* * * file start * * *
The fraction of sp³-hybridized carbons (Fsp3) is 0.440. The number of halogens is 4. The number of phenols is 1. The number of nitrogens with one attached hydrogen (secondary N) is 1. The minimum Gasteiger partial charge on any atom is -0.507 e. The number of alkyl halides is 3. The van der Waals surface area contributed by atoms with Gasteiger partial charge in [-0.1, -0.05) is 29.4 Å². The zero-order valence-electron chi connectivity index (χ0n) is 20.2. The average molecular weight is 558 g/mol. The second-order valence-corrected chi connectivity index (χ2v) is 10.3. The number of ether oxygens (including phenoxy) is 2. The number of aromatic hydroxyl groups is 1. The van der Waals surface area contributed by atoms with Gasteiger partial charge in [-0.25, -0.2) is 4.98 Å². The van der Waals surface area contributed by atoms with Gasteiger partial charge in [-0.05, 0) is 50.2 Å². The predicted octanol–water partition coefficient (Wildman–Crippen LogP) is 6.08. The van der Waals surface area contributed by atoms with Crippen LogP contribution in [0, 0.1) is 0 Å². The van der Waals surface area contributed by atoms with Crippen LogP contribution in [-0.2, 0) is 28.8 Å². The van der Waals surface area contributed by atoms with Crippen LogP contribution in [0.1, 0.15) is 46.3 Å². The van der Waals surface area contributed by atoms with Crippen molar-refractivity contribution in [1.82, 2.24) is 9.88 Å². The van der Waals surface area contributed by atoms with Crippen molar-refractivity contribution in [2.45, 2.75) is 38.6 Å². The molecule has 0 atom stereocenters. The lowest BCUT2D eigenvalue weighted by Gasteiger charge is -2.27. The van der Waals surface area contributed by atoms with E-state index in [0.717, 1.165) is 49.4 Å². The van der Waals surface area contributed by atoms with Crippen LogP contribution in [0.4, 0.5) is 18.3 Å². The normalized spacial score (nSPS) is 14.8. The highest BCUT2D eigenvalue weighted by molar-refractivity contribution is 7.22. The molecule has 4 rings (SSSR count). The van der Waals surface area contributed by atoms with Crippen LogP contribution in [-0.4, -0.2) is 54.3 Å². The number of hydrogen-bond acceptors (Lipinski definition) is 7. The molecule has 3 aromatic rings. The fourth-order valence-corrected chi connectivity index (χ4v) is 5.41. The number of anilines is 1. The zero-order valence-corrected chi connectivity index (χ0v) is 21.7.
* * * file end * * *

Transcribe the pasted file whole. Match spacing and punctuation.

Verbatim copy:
The fraction of sp³-hybridized carbons (Fsp3) is 0.440. The number of halogens is 4. The number of phenols is 1. The number of nitrogens with one attached hydrogen (secondary N) is 1. The minimum Gasteiger partial charge on any atom is -0.507 e. The number of alkyl halides is 3. The van der Waals surface area contributed by atoms with Gasteiger partial charge in [-0.1, -0.05) is 29.4 Å². The zero-order valence-electron chi connectivity index (χ0n) is 20.2. The average molecular weight is 558 g/mol. The second-order valence-corrected chi connectivity index (χ2v) is 10.3. The number of ether oxygens (including phenoxy) is 2. The number of aromatic hydroxyl groups is 1. The van der Waals surface area contributed by atoms with Gasteiger partial charge in [-0.25, -0.2) is 4.98 Å². The van der Waals surface area contributed by atoms with Gasteiger partial charge in [-0.05, 0) is 50.2 Å². The predicted octanol–water partition coefficient (Wildman–Crippen LogP) is 6.08. The van der Waals surface area contributed by atoms with Crippen LogP contribution in [0, 0.1) is 0 Å². The van der Waals surface area contributed by atoms with Crippen LogP contribution in [-0.2, 0) is 28.8 Å². The van der Waals surface area contributed by atoms with Crippen LogP contribution in [0.1, 0.15) is 46.3 Å². The van der Waals surface area contributed by atoms with Crippen molar-refractivity contribution in [1.82, 2.24) is 9.88 Å². The van der Waals surface area contributed by atoms with Crippen molar-refractivity contribution in [2.45, 2.75) is 38.6 Å². The molecule has 0 atom stereocenters. The lowest BCUT2D eigenvalue weighted by Gasteiger charge is -2.27. The van der Waals surface area contributed by atoms with E-state index in [0.717, 1.165) is 49.4 Å². The van der Waals surface area contributed by atoms with Crippen LogP contribution in [0.4, 0.5) is 18.3 Å². The normalized spacial score (nSPS) is 14.8. The highest BCUT2D eigenvalue weighted by molar-refractivity contribution is 7.22. The molecule has 4 rings (SSSR count). The van der Waals surface area contributed by atoms with Crippen LogP contribution in [-0.4, -0.2) is 54.3 Å². The number of hydrogen-bond acceptors (Lipinski definition) is 7. The molecule has 3 aromatic rings. The fourth-order valence-corrected chi connectivity index (χ4v) is 5.41. The number of anilines is 1. The zero-order valence-corrected chi connectivity index (χ0v) is 21.7.